January is National Mentoring Month, an annual media campaign calling on Americans to mentor the estimated 15 million young people who are in need of mentors.A FoxNews.com story describes the campaign, which is spearheaded by the Harvard Mentoring Project at the Harvard School of Public Health (HSPH), MENTOR, and the Corporation for National and Community Service. Celebrities who have participated in the cause since the first National Mentoring Month include Gen. Colin Powell, Oprah Winfrey, Tom Brokaw, Maya Angelou, former President Bill Clinton, and Kenneth Cole. This year, President Obama issued a presidential proclamation about Mentoring Month, saying that we honor those “who unlock the potential and nurture the talent of our country, and we encourage more Americans to reach out and mentor young people in their community.”Research indicates that mentors can have a significant impact in reducing youth violence and drug use and boosting achievement, according to the HSPH Center for Health Communications.
Read Full Story The National Endowment for the Humanities (NEH), in partnership with the U.S. Department of Education, has awarded a $650,000 cooperative agreement to a collaborative of experts who will work together to design a roadmap to prepare K-12 students for America’s constitutional democracy.Educating for American Democracy: A Roadmap for Excellence in History and Civics Education for All Learners will bring together more than 100 experts in civics, history, education, and political science to outline a strategy for teaching American Democracy in the 21st century. It will also issue a roadmap that will outline high-priority civics content areas and make clear and actionable recommendations for integrating the teaching of civics and history at every grade level, along with best practices and implementation strategies that teachers, schools, districts and states can use to shape their instructional programs. The roadmap will develop the foundation from which to prepare all students to understand the value of America’s constitutional democracy as well as its past failures and present challenges. The goal is to design a program that will secure a strong commitment to and sense of ownership of that democracy in students.Educating for American Democracy is a cross-partisan effort led by the Edmond J. Safra Center for Ethics at Harvard University, the School of Civic & Economic Thought and Leadership at Arizona State University, Tufts University’s Center for Information & Research on Civic Learning and Engagement and Jonathan M. Tisch College of Civic Life, and iCivics — the country’s largest civic education provider.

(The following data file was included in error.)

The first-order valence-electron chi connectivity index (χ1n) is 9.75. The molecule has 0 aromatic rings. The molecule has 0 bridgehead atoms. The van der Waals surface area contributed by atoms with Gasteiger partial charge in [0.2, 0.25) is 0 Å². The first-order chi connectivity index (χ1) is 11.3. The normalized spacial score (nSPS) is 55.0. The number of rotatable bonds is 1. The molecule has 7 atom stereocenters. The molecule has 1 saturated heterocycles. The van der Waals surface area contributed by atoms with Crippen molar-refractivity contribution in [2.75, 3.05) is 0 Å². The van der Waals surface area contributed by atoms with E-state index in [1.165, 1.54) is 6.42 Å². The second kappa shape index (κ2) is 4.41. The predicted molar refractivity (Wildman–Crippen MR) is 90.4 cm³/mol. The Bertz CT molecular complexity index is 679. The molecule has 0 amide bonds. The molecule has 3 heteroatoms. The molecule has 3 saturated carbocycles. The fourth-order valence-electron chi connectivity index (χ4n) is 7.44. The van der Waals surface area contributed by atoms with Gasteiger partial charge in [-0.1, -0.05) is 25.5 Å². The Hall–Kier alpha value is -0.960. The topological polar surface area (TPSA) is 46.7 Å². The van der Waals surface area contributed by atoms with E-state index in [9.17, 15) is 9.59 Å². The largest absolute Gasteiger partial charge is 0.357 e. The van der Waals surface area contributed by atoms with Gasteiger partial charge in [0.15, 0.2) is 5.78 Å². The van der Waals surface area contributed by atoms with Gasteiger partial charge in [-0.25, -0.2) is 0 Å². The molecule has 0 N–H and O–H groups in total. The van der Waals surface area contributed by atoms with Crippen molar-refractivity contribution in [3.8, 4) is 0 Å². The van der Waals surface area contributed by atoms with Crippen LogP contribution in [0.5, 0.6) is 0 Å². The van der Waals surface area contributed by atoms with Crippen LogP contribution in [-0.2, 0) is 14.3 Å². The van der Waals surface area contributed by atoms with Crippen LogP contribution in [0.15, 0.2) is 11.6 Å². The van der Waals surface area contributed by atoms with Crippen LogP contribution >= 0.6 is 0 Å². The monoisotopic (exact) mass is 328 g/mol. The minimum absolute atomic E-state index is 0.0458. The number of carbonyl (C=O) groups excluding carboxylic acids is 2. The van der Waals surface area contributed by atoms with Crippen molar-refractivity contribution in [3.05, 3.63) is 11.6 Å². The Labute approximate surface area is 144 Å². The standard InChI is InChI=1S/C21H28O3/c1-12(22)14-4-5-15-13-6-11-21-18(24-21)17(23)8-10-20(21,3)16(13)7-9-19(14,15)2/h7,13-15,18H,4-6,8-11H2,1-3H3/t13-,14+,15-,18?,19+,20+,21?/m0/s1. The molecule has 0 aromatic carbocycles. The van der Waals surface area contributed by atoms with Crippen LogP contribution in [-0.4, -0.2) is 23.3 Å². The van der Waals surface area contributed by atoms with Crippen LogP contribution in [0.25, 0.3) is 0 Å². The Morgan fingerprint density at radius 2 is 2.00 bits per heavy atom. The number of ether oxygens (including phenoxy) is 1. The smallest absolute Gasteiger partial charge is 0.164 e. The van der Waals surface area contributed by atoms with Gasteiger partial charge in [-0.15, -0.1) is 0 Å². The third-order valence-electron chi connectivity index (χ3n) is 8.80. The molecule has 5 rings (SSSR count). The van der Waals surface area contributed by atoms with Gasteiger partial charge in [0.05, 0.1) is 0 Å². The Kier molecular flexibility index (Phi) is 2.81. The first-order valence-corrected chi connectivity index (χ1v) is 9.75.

… Guyana to tackle Cayman Islands todayBy Rawle ToneyLADY Jags will take on Cayman Islands today at the Estadio Panamericano stadium in San Cristóbal, Dominican Republic, in the CONCACAF U-20 Women’s Championship Round-of-16 action, from 19:00hrs. But while even reaching the tournament’s knockout stage is a historic achievement itself, head coach Dr Ivan Joseph is least concerned about making history, telling Chronicle Sport in an exclusive interview that “we’re not thinking about making history, what we think about is the present and how do we prepare for this opponent.”“We’re not even thinking about the next game until the current game is done, and so while it’s nice to say that we’re creating history, the reality of it is that we’re playing for each other and we’re trying to make sure that we’re playing for in the moment,” the usually candid Joseph explained.Playing in the tournament’s group stage, the Lady Jags’ only defeat came from defending champions Mexico, where they were beaten 3-0. The loss saw them finish second in Group D behind the Mexicans.Cayman Islands, on the other hand, narrowly made it out of their group which also featured Trinidad and Tobago, Haiti and St Kitts and Nevis.In their first game against Haiti, Cayman Islands went down 8-0, followed by a 2-0 defeat to Trinidad and Tobago and they then edged St Kitts & Nevis 3-2 in their final Group H game.Guyana, playing in Group D, eased past Nicaragua 3-1, downed Puerto Rico 2-1, before closing out against Mexico.“We’re in a strong position of success and we’re happy with where we are, but we’re not contented, so we have lots of work still yet to do, but the best is yet to come,” the Canada-based coach said.Meanwhile, commenting on what he wants the outcome of their successful run in the tournament to bring to the forefront of the sport in Guyana, Dr Joseph reasoned that he hopes to see elevation of the women’s arm of the game.“It’s hard to see the men’s game at the level that it is and see all the money that is spent on that programme. We have got to now re-ignite of women’s senior national team with some young U-20s in there, to continue the momentum, which will continue to push us forward,” said Dr Joseph.A win for Guyana today will see them playing the winners between Group H winners Haiti, and theBarbados in the quarter-finals.